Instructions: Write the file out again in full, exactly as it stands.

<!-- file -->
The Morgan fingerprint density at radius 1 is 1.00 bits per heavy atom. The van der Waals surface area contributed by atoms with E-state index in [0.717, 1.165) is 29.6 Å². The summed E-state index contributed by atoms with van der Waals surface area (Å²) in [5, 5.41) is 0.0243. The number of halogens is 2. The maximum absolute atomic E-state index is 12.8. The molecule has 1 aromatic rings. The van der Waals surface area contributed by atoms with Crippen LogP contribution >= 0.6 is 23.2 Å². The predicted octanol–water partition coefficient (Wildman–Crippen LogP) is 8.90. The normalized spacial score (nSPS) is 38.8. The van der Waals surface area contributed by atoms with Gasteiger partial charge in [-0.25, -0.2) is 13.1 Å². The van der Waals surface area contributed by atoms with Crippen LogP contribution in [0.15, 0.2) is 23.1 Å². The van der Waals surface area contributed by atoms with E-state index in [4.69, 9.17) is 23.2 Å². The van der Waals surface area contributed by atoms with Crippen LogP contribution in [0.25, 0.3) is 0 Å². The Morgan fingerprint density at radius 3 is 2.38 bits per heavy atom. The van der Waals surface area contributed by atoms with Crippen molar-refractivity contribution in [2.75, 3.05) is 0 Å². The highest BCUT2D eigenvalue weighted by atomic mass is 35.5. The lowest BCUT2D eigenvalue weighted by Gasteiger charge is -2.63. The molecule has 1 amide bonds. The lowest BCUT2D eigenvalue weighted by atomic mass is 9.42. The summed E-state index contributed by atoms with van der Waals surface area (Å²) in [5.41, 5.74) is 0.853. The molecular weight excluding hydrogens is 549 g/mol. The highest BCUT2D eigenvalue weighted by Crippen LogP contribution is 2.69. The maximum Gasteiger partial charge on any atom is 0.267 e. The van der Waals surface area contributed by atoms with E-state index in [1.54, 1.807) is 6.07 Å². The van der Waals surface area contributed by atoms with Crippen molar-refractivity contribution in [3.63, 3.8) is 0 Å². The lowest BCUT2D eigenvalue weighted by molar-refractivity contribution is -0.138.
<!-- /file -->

The Morgan fingerprint density at radius 1 is 1.00 bits per heavy atom. The van der Waals surface area contributed by atoms with E-state index in [0.717, 1.165) is 29.6 Å². The summed E-state index contributed by atoms with van der Waals surface area (Å²) in [5, 5.41) is 0.0243. The number of halogens is 2. The maximum absolute atomic E-state index is 12.8. The molecule has 1 aromatic rings. The van der Waals surface area contributed by atoms with Crippen LogP contribution >= 0.6 is 23.2 Å². The predicted octanol–water partition coefficient (Wildman–Crippen LogP) is 8.90. The normalized spacial score (nSPS) is 38.8. The van der Waals surface area contributed by atoms with Gasteiger partial charge in [-0.25, -0.2) is 13.1 Å². The van der Waals surface area contributed by atoms with Crippen LogP contribution in [0.15, 0.2) is 23.1 Å². The van der Waals surface area contributed by atoms with E-state index in [4.69, 9.17) is 23.2 Å². The van der Waals surface area contributed by atoms with Crippen LogP contribution in [0.25, 0.3) is 0 Å². The Morgan fingerprint density at radius 3 is 2.38 bits per heavy atom. The van der Waals surface area contributed by atoms with Crippen molar-refractivity contribution in [2.75, 3.05) is 0 Å². The highest BCUT2D eigenvalue weighted by atomic mass is 35.5. The lowest BCUT2D eigenvalue weighted by Gasteiger charge is -2.63. The molecule has 1 amide bonds. The lowest BCUT2D eigenvalue weighted by atomic mass is 9.42. The summed E-state index contributed by atoms with van der Waals surface area (Å²) in [5.41, 5.74) is 0.853. The molecular weight excluding hydrogens is 549 g/mol. The highest BCUT2D eigenvalue weighted by Crippen LogP contribution is 2.69. The maximum Gasteiger partial charge on any atom is 0.267 e. The van der Waals surface area contributed by atoms with E-state index in [1.54, 1.807) is 6.07 Å². The van der Waals surface area contributed by atoms with Crippen molar-refractivity contribution in [3.63, 3.8) is 0 Å². The lowest BCUT2D eigenvalue weighted by molar-refractivity contribution is -0.138.